Maryland prison officials are asking a federal judge to throw out a lawsuit that claimed putting incarcerated people with serious mental illness into extended solitary confinement violates the U.S. Constitution’s ban on cruel and unusual punishment.
The reply in U.S. District Court in Baltimore argues that the group that brought the lawsuit, Disability Rights Maryland, does not have standing to sue.
“In this case, (Disability Rights Maryland) has not identified any member of its organization who has suffered a concrete or particularized injury,” wrote lawyers for the state Attorney General’s Office, which is defending the lawsuit. “DRM does not allege that any of the inmates whose conditions of confinement are described in the complaint are members of DRM.”
Disability Rights Maryland brought the suit as the state’s federally mandated protection and advocacy organization, which is tasked with protecting the rights of people with disabilities. The organization said in the complaint that it had interviewed more than 150 incarcerated people and that, as a membership organization, it met the criteria for associational standing in the lawsuit.
Lawyers for the state argued, however, that DRM cannot represent incarcerated people with serious mental illness as a group, and that the individual prisoners must instead participate in the lawsuit and exhaust their administrative remedies before proceeding.
“It is clear that each of the situations presented in the Complaint reflect very different individuals facing unique situations,” the state’s lawyers wrote. “As a result, the claims made and the relief requested require the participation of individual members in the suit.”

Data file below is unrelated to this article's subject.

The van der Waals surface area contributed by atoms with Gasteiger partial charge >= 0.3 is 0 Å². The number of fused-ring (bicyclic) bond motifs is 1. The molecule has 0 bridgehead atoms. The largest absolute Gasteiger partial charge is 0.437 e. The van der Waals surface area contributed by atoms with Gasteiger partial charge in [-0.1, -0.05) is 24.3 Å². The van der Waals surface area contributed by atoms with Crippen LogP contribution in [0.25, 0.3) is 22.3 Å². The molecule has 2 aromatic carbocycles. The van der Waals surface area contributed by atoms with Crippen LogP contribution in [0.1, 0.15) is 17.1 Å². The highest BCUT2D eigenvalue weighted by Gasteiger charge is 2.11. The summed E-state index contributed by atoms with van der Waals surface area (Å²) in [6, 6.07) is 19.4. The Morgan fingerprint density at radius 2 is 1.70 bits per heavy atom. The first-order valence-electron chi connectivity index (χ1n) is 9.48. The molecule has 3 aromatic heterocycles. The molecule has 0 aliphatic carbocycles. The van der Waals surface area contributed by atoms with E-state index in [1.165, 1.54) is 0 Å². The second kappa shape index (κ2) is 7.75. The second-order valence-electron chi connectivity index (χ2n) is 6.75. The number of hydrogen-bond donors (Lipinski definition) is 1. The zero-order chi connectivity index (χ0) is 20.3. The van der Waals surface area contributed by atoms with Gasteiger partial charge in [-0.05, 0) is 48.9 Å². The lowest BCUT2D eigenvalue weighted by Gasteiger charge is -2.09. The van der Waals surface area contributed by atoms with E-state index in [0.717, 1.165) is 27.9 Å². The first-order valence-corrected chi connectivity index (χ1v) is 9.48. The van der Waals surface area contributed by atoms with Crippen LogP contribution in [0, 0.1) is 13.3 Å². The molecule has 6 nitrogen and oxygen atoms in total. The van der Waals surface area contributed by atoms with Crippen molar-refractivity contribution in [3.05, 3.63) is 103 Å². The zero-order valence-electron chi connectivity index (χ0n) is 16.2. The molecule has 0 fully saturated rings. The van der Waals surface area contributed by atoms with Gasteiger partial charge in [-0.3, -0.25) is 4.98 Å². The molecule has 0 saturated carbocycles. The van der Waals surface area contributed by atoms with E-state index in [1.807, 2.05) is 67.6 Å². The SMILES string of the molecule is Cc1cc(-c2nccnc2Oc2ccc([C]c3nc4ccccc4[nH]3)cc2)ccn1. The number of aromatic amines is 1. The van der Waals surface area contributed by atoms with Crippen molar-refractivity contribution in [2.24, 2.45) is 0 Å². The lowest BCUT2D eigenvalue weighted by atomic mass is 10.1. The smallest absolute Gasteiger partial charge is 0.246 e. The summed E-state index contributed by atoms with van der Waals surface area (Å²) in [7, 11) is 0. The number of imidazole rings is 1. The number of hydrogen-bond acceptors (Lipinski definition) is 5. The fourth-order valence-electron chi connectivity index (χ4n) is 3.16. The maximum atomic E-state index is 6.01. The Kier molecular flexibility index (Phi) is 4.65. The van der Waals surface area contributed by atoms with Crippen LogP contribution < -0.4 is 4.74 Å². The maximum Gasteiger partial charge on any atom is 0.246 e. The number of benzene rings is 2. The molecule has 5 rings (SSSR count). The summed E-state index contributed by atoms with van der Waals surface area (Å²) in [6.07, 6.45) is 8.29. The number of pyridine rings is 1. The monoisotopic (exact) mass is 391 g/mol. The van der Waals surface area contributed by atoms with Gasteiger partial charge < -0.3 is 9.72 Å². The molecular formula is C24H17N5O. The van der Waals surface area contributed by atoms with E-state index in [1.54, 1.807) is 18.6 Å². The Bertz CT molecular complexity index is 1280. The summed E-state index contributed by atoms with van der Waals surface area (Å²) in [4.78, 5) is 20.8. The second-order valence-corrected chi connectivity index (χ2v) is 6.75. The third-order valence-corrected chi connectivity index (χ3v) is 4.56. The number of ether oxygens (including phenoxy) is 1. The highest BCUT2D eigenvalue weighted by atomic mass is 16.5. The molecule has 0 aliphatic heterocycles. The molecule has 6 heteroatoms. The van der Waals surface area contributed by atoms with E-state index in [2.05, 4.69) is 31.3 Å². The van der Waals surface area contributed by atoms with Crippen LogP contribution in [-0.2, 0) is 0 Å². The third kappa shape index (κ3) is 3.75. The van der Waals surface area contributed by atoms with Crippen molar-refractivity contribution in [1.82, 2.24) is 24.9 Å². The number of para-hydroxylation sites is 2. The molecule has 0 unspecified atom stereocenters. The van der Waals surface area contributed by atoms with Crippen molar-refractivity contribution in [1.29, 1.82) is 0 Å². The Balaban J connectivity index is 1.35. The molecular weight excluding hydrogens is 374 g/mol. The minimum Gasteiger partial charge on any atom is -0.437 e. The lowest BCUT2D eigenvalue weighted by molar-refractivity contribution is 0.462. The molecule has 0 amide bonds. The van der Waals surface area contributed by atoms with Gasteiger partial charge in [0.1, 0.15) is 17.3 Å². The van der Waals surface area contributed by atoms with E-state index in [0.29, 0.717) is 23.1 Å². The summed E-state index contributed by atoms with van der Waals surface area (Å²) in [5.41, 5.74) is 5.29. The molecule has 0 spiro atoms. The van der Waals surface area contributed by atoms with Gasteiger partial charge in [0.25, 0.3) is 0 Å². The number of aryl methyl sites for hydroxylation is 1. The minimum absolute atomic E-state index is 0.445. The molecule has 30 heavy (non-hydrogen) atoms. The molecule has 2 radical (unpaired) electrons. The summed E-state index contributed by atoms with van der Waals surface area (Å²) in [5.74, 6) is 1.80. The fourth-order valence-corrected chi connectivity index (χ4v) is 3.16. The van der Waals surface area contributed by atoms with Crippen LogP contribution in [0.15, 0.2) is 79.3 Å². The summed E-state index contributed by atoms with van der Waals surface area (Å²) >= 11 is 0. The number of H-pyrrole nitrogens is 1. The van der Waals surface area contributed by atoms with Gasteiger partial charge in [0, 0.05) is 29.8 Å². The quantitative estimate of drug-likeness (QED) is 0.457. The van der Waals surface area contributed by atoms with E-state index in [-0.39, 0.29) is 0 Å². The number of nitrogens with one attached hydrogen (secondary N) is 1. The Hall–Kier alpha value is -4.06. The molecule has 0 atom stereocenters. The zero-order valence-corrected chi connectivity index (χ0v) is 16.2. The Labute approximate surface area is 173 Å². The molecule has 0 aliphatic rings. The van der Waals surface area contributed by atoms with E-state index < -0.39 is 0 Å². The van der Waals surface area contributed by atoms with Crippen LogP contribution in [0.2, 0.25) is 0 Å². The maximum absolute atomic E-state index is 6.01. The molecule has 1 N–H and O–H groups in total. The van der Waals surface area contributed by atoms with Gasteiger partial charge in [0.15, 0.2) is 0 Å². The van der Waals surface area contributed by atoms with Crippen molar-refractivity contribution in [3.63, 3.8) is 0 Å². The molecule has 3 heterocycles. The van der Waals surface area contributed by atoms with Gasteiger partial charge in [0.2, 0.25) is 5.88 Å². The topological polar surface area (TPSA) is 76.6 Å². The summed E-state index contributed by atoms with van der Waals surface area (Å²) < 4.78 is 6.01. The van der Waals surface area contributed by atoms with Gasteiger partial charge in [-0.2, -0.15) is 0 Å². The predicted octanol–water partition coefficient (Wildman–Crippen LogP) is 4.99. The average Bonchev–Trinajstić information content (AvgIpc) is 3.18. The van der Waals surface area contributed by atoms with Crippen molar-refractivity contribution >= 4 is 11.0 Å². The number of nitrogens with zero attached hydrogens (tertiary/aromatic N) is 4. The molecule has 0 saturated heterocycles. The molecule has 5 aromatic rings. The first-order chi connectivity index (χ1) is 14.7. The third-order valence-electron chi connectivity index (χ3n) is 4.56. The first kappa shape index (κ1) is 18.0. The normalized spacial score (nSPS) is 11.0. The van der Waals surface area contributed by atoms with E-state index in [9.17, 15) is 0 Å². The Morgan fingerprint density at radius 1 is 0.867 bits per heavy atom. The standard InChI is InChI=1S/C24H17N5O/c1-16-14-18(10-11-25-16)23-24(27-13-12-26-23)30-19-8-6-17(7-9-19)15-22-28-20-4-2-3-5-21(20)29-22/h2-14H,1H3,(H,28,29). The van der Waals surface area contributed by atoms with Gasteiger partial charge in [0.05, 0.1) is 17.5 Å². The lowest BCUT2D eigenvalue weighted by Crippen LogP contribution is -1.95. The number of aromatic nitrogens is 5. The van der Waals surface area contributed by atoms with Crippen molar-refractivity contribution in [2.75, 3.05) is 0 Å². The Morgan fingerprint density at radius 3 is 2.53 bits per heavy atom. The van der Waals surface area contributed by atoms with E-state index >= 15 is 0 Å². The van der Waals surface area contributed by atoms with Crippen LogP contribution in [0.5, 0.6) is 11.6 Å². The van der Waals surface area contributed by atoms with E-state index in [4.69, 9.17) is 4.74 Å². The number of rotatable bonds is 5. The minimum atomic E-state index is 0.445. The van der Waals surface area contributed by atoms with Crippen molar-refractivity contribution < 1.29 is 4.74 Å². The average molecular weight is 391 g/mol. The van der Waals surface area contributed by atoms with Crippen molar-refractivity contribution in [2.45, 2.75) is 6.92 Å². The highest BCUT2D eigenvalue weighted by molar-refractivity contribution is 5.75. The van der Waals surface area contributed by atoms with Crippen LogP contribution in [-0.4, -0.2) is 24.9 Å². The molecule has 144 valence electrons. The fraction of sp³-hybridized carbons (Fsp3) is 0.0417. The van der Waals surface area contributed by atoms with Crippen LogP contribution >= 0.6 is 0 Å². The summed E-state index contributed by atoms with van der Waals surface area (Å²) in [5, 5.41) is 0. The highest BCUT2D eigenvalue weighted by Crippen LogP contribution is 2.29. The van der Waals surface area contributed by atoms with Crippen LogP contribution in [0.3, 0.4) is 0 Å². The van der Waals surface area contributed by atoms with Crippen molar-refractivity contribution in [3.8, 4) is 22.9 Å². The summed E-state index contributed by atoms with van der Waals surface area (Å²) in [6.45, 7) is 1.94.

The complaint included examples of prisoners with serious mental illness who stayed in solitary confinement for hundreds or even more than a thousand days. The incarcerated people are not named in the lawsuit but are identified by their initials.
Under the conditions of solitary confinement, including limited time out of their cells and either intense isolation or being “double-celled,” which forces two prisoners to spend nearly all of their time in close quarters, the symptoms of severe mental illness can get worse, medical experts say.
The complaint alleged that department is discriminating against people with severe mental illness by placing them in segregation at higher rates than prisoners without mental illness, and that people being held in solitary confinement don’t receive adequate mental health services because of serious staffing shortages.
The lawsuit asked the judge overseeing the case, U.S. District Judge Ellen L. Hollander, to halt the use of solitary confinement on people with severe mental illness and to require a corrective action plan that would include an expert monitor.
The state argued in its response that DRM did not show that prison practices violate the Americans with Disabilities Act or the Eighth Amendment, which bars cruel and unusual punishment.
The complaint, the state wrote, only made general claims about solitary confinement, such as confinement to a cell and limitations on prison programs, which are “typical conditions of segregation,” not the kind of “serious deprivation of a human need” that constitutes an Eighth Amendment violation.
The state also responded that prison officials met with DRM to discuss their concerns about the treatment of incarcerated people with serious mental illness, showing their willingness to address problems.
The case is docketed at Disability Rights Maryland, Inc. v. Green et al, 1:21-cv-02959.